This is the secondand final podcast on the book The Four Loves by C S Lewis. Lewis organized his book around the four types of human love, using the Greek words for them. They are
Storge – affection
Philia – Friendship
Eros – the love of other, which is distinct from sexuality
Agape – Charity,the love of God.
In this podcast we cover the last 3 types, friendship, eros, and the love of God. Here we must note two things to avoid misunderstandings. First, Eros does not mean mere sensuality or sexuality, a part of our nature that we share with the animal kingdom. Eros is the intense, almost jealous love for another person. Second the love of God can be interpreted in two ways; the giving love of God which flows to us, and our devotion for God that God’s love calls forth in response. Lewis discusses both variations and we cover them in the podcast.
Again, as before, Lewis describes each type of love and suggests how they mirror some aspect of the divine love, and how the unaided human love can go wrong.
This is the first podcast on The Four Loves by C. S. Lewis.In this short but thoughtful work Jack analyzes the four types of love that can exist between persons. He identifies them by their Greek names as follows:
Storge – affection
Philia – Friendship
Eros – the love for a particular other (distinct from sexuality)
Agape – the love of God
In addition, he includes a description of both our needs and pleasures, and discussions of the love of nature and the love of country.
In general, his approach is to identify what is good about our loves as well as what can go bad. No one love is better than another, and all of them need to be controlled by the Love of God to assume their proper in our hearts.
This podcast covers the material on our needs and pleasures, the loves of nature and of our country, and a review of the first type of love, Storge (affection).
This show covers God in the Dock, a collection of essays and letters by C.. S. Lewis. The title (God in the Dock) is taken from one of the essays and refers to the place where the defendant stands in the English court system. The essays cover a wide range of topics and show the scope of Jack’s work.
There are essays on theological topics, such as miracles, essays on ethics and essays on what the editor calls “semi-theological topics”. For example, the essay God in the Dock describes the difficulties that Lewis had (and the we still have) in presenting the Good News of the Christian religion to an audience of unbelievers. There are also interviews as well as some letters that Lewis wrote in response to questions and criticisms of his writings. All of them are very good, and you are sure to find several essays that appeal especially to you.
Since there is no theme or development in the book, we cover three of the essays in order to give you a sample of what they are like and what subjects they cover. We cover “God in the Dock”, as well as “Miracles” and “Work and Prayer”. You are sure to find others that appeal to you as you read the book.
This is the final podcast in our three-part series on C S Lewis’ Mere Christianity. It covers the last Section of the book, Book IV, which focuses on the Christian doctrine of the Trinity and how it relates to salvation. Jack has no problem getting into theology. While he agrees that the experience of God is our primary goal, he points out that theological doctrines (like the Trinity) can function as maps or guides to this goal.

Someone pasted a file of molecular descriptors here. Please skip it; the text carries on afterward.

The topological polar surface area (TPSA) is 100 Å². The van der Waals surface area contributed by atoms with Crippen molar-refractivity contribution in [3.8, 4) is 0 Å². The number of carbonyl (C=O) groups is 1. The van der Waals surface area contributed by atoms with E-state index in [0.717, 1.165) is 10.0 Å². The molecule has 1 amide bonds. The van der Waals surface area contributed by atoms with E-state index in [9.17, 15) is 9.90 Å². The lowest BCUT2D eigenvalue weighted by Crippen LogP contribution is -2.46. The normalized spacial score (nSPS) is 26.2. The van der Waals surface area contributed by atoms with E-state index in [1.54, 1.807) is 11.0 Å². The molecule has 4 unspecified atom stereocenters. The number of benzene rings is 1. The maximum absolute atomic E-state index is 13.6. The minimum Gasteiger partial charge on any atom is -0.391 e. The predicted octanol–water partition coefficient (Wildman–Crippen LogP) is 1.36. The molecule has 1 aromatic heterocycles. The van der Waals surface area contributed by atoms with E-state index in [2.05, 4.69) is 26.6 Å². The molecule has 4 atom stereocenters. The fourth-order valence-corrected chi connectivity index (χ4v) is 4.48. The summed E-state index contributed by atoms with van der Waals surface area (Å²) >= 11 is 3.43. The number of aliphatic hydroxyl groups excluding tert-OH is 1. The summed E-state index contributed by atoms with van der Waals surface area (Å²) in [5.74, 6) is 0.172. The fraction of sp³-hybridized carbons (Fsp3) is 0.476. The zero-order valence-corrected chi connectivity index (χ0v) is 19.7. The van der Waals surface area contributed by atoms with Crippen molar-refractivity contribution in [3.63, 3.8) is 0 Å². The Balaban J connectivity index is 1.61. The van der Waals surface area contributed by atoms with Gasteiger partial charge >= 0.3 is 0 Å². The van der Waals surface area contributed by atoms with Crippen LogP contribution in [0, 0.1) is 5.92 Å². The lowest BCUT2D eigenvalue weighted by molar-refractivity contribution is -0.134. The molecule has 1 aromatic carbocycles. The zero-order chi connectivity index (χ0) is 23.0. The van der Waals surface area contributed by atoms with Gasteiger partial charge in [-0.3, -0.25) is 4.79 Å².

Salvation can be thought of in two ways. First, as a change in status whereby we go from being sinners and guilty before God to being forgiven and guilt-free. Second, as a process whereby our self-centered nature is replaced by God’s nature, that is, we are made fit creatures for Heaven. Jack emphasizes this second approach in this part of Mere Christianity, although he would most certainly agree that the other approach is also true. He discusses the nature of a super-personal God, a God that remains one and yet contains three personalities, and how we can actually participate in the life of this God, if we will it. Lewis also points out that this does really costs us ourselves as we currently are but results in our real selves as God intended us to be.
Jack also adds a helpful chapter on God’s relationship to time. (Essentially, how we get into difficulties by thinking of God as inside time as we are). However, we did not have time to cover it in this podcast
This is the second podcast in a three-part series on one of C S Lewis’ most important books, Mere Christianity. In this section we cover Christian morality, how Christians ought to behave. (Of course this may be different from how they actually behave). Jack (C S Lewis was known as Jack) argued for the truth of Christianity in the previous sections, and now he assumes that Christianity is true and asks the question what implications that has for us.
Jack has organized this section as follows. First he defines the scope of morality or Christian behavior, and illustrates its three parts by the use of an image of ships in convoy. Next he looks at four principles or virtues that almost all people everywhere recognize as valid: They are
Prudence = common sense
Temperance = moderation in all our pleasures
Justice = honesty and fairness
Fortitude = courage
This done, Lewis addresses some controversial topics.
Sex and marriage
Politics and morality
Christianity’s relationship to psychoanalysis
Forgiving our enemies
Next, we look at the sin of Pride and the virtue of Humility, and finally Jack reviews the virtues of faith, hope and charity.